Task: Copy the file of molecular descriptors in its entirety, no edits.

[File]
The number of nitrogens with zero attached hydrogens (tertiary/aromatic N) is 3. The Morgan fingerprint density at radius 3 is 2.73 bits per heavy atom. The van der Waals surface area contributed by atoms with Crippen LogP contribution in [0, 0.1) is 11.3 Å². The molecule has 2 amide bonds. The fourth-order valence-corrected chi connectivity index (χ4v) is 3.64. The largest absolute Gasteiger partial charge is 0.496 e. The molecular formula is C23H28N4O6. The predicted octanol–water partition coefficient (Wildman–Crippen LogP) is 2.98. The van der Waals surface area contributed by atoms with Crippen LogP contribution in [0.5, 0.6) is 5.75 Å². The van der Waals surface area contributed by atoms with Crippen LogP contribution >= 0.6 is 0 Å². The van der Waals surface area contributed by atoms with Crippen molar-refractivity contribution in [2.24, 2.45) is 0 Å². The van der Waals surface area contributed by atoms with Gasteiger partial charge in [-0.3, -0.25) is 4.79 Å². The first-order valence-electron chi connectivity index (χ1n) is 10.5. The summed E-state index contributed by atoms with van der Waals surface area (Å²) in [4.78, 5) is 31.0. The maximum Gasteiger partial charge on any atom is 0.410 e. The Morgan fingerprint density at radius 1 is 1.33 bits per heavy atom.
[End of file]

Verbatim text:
The number of nitrogens with zero attached hydrogens (tertiary/aromatic N) is 3. The Morgan fingerprint density at radius 3 is 2.73 bits per heavy atom. The van der Waals surface area contributed by atoms with Crippen LogP contribution in [0, 0.1) is 11.3 Å². The molecule has 2 amide bonds. The fourth-order valence-corrected chi connectivity index (χ4v) is 3.64. The largest absolute Gasteiger partial charge is 0.496 e. The molecular formula is C23H28N4O6. The predicted octanol–water partition coefficient (Wildman–Crippen LogP) is 2.98. The van der Waals surface area contributed by atoms with Crippen LogP contribution in [0.5, 0.6) is 5.75 Å². The van der Waals surface area contributed by atoms with Crippen LogP contribution >= 0.6 is 0 Å². The van der Waals surface area contributed by atoms with Crippen molar-refractivity contribution in [2.24, 2.45) is 0 Å². The van der Waals surface area contributed by atoms with Gasteiger partial charge in [-0.3, -0.25) is 4.79 Å². The first-order valence-electron chi connectivity index (χ1n) is 10.5. The summed E-state index contributed by atoms with van der Waals surface area (Å²) in [4.78, 5) is 31.0. The maximum Gasteiger partial charge on any atom is 0.410 e. The Morgan fingerprint density at radius 1 is 1.33 bits per heavy atom.